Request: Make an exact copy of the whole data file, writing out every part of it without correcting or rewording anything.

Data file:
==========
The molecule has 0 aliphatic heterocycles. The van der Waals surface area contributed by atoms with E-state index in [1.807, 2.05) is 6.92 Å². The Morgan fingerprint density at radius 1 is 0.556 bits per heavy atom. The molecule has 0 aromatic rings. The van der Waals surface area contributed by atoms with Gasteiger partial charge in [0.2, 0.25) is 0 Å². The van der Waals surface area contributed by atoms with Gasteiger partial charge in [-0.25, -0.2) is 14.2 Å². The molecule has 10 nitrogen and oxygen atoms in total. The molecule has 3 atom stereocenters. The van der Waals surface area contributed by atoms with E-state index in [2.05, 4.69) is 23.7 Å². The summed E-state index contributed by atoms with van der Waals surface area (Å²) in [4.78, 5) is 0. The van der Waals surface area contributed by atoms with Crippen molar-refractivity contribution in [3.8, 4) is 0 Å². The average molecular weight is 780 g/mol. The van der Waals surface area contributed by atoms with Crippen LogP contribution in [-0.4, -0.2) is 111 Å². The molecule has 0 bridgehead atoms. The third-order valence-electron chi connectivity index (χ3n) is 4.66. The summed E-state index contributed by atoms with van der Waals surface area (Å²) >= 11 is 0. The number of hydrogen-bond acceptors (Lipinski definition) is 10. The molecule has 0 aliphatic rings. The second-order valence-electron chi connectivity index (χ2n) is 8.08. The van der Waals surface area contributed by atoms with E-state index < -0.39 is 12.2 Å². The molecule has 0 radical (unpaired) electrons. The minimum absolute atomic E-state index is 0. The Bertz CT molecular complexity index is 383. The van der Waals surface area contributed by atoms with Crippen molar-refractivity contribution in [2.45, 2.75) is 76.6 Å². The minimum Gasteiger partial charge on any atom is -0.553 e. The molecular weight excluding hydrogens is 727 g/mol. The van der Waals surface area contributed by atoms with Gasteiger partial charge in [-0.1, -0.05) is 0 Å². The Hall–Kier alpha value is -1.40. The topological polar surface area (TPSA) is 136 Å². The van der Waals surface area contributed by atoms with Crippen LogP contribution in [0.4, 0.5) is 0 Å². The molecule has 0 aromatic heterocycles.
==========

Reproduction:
The molecule has 0 aliphatic heterocycles. The van der Waals surface area contributed by atoms with E-state index in [1.807, 2.05) is 6.92 Å². The Morgan fingerprint density at radius 1 is 0.556 bits per heavy atom. The molecule has 0 aromatic rings. The van der Waals surface area contributed by atoms with Gasteiger partial charge in [0.2, 0.25) is 0 Å². The van der Waals surface area contributed by atoms with Gasteiger partial charge in [-0.25, -0.2) is 14.2 Å². The molecule has 10 nitrogen and oxygen atoms in total. The molecule has 3 atom stereocenters. The van der Waals surface area contributed by atoms with E-state index in [2.05, 4.69) is 23.7 Å². The summed E-state index contributed by atoms with van der Waals surface area (Å²) in [4.78, 5) is 0. The van der Waals surface area contributed by atoms with Crippen molar-refractivity contribution in [3.8, 4) is 0 Å². The average molecular weight is 780 g/mol. The van der Waals surface area contributed by atoms with Crippen LogP contribution in [-0.4, -0.2) is 111 Å². The molecule has 0 bridgehead atoms. The third-order valence-electron chi connectivity index (χ3n) is 4.66. The summed E-state index contributed by atoms with van der Waals surface area (Å²) >= 11 is 0. The number of hydrogen-bond acceptors (Lipinski definition) is 10. The molecule has 0 aliphatic rings. The second-order valence-electron chi connectivity index (χ2n) is 8.08. The van der Waals surface area contributed by atoms with E-state index < -0.39 is 12.2 Å². The molecule has 0 radical (unpaired) electrons. The minimum absolute atomic E-state index is 0. The Bertz CT molecular complexity index is 383. The van der Waals surface area contributed by atoms with Crippen molar-refractivity contribution in [2.45, 2.75) is 76.6 Å². The minimum Gasteiger partial charge on any atom is -0.553 e. The molecular weight excluding hydrogens is 727 g/mol. The van der Waals surface area contributed by atoms with Gasteiger partial charge in [-0.1, -0.05) is 0 Å². The Hall–Kier alpha value is -1.40. The topological polar surface area (TPSA) is 136 Å². The van der Waals surface area contributed by atoms with Crippen LogP contribution in [0.4, 0.5) is 0 Å². The molecule has 0 aromatic heterocycles.